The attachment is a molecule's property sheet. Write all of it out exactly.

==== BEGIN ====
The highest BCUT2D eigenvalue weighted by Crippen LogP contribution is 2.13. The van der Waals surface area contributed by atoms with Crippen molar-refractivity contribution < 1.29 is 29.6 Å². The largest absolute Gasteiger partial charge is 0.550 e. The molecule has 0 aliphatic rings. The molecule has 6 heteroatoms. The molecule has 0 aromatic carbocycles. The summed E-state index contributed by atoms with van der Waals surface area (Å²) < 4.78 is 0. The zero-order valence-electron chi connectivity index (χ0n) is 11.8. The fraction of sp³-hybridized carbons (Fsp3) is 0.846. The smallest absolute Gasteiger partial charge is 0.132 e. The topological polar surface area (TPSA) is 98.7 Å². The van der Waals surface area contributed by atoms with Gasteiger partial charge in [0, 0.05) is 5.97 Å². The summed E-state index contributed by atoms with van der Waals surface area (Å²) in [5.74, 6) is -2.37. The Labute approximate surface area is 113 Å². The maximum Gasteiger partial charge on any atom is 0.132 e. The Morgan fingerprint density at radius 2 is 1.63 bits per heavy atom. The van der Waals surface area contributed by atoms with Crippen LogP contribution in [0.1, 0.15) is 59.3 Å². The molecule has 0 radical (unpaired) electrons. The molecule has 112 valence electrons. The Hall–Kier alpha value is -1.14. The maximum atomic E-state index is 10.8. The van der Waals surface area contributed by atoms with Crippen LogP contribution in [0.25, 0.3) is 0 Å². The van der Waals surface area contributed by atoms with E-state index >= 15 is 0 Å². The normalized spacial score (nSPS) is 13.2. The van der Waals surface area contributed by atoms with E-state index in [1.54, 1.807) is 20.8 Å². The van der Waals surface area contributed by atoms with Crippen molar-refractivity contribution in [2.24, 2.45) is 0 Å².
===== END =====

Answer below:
The highest BCUT2D eigenvalue weighted by Crippen LogP contribution is 2.13. The van der Waals surface area contributed by atoms with Crippen molar-refractivity contribution < 1.29 is 29.6 Å². The largest absolute Gasteiger partial charge is 0.550 e. The molecule has 0 aliphatic rings. The molecule has 6 heteroatoms. The molecule has 0 aromatic carbocycles. The summed E-state index contributed by atoms with van der Waals surface area (Å²) < 4.78 is 0. The zero-order valence-electron chi connectivity index (χ0n) is 11.8. The fraction of sp³-hybridized carbons (Fsp3) is 0.846. The smallest absolute Gasteiger partial charge is 0.132 e. The topological polar surface area (TPSA) is 98.7 Å². The van der Waals surface area contributed by atoms with Gasteiger partial charge in [0, 0.05) is 5.97 Å². The summed E-state index contributed by atoms with van der Waals surface area (Å²) in [5.74, 6) is -2.37. The Labute approximate surface area is 113 Å². The maximum Gasteiger partial charge on any atom is 0.132 e. The Morgan fingerprint density at radius 2 is 1.63 bits per heavy atom. The van der Waals surface area contributed by atoms with Crippen LogP contribution in [0.1, 0.15) is 59.3 Å². The molecule has 0 radical (unpaired) electrons. The molecule has 112 valence electrons. The Hall–Kier alpha value is -1.14. The maximum atomic E-state index is 10.8. The van der Waals surface area contributed by atoms with Crippen LogP contribution in [0.25, 0.3) is 0 Å². The van der Waals surface area contributed by atoms with E-state index >= 15 is 0 Å². The normalized spacial score (nSPS) is 13.2. The van der Waals surface area contributed by atoms with E-state index in [1.54, 1.807) is 20.8 Å². The van der Waals surface area contributed by atoms with Crippen molar-refractivity contribution in [2.24, 2.45) is 0 Å².